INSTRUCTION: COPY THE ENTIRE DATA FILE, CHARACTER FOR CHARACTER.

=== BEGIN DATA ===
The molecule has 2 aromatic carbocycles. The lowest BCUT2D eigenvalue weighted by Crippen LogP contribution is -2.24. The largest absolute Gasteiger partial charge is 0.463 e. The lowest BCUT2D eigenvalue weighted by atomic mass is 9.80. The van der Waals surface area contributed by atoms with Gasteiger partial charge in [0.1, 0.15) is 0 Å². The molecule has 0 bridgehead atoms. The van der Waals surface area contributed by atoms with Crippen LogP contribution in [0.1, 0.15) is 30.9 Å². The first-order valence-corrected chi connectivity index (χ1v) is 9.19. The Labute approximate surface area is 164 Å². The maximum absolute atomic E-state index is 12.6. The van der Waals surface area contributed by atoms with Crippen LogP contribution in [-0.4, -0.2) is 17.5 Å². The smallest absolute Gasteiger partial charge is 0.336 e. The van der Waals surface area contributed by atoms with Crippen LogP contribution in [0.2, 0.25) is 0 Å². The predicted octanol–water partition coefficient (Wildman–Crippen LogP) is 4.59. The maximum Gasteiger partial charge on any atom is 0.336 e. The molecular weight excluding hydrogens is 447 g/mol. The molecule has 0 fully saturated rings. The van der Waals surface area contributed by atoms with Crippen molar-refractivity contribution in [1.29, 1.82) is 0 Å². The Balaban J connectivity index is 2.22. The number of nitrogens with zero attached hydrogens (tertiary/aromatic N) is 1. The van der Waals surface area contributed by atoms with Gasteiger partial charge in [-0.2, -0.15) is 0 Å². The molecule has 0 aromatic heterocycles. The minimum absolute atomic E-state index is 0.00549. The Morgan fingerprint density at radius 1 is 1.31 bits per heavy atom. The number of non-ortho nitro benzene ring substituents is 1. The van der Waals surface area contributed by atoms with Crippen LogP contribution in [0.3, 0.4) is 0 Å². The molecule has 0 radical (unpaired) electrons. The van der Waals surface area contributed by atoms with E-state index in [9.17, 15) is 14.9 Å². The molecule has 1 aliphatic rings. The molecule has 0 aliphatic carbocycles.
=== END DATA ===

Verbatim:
The molecule has 2 aromatic carbocycles. The lowest BCUT2D eigenvalue weighted by Crippen LogP contribution is -2.24. The largest absolute Gasteiger partial charge is 0.463 e. The lowest BCUT2D eigenvalue weighted by atomic mass is 9.80. The van der Waals surface area contributed by atoms with Gasteiger partial charge in [0.1, 0.15) is 0 Å². The molecule has 0 bridgehead atoms. The van der Waals surface area contributed by atoms with Crippen LogP contribution in [0.1, 0.15) is 30.9 Å². The first-order valence-corrected chi connectivity index (χ1v) is 9.19. The Labute approximate surface area is 164 Å². The maximum absolute atomic E-state index is 12.6. The van der Waals surface area contributed by atoms with Crippen LogP contribution in [-0.4, -0.2) is 17.5 Å². The smallest absolute Gasteiger partial charge is 0.336 e. The van der Waals surface area contributed by atoms with Crippen LogP contribution in [0.2, 0.25) is 0 Å². The predicted octanol–water partition coefficient (Wildman–Crippen LogP) is 4.59. The maximum Gasteiger partial charge on any atom is 0.336 e. The molecular weight excluding hydrogens is 447 g/mol. The molecule has 0 fully saturated rings. The van der Waals surface area contributed by atoms with Crippen molar-refractivity contribution in [1.29, 1.82) is 0 Å². The Balaban J connectivity index is 2.22. The number of nitrogens with zero attached hydrogens (tertiary/aromatic N) is 1. The van der Waals surface area contributed by atoms with Gasteiger partial charge in [-0.2, -0.15) is 0 Å². The molecule has 0 aromatic heterocycles. The minimum absolute atomic E-state index is 0.00549. The Morgan fingerprint density at radius 1 is 1.31 bits per heavy atom. The number of non-ortho nitro benzene ring substituents is 1. The van der Waals surface area contributed by atoms with Crippen LogP contribution in [0.3, 0.4) is 0 Å². The molecule has 0 radical (unpaired) electrons. The van der Waals surface area contributed by atoms with E-state index in [9.17, 15) is 14.9 Å². The molecule has 1 aliphatic rings. The molecule has 0 aliphatic carbocycles.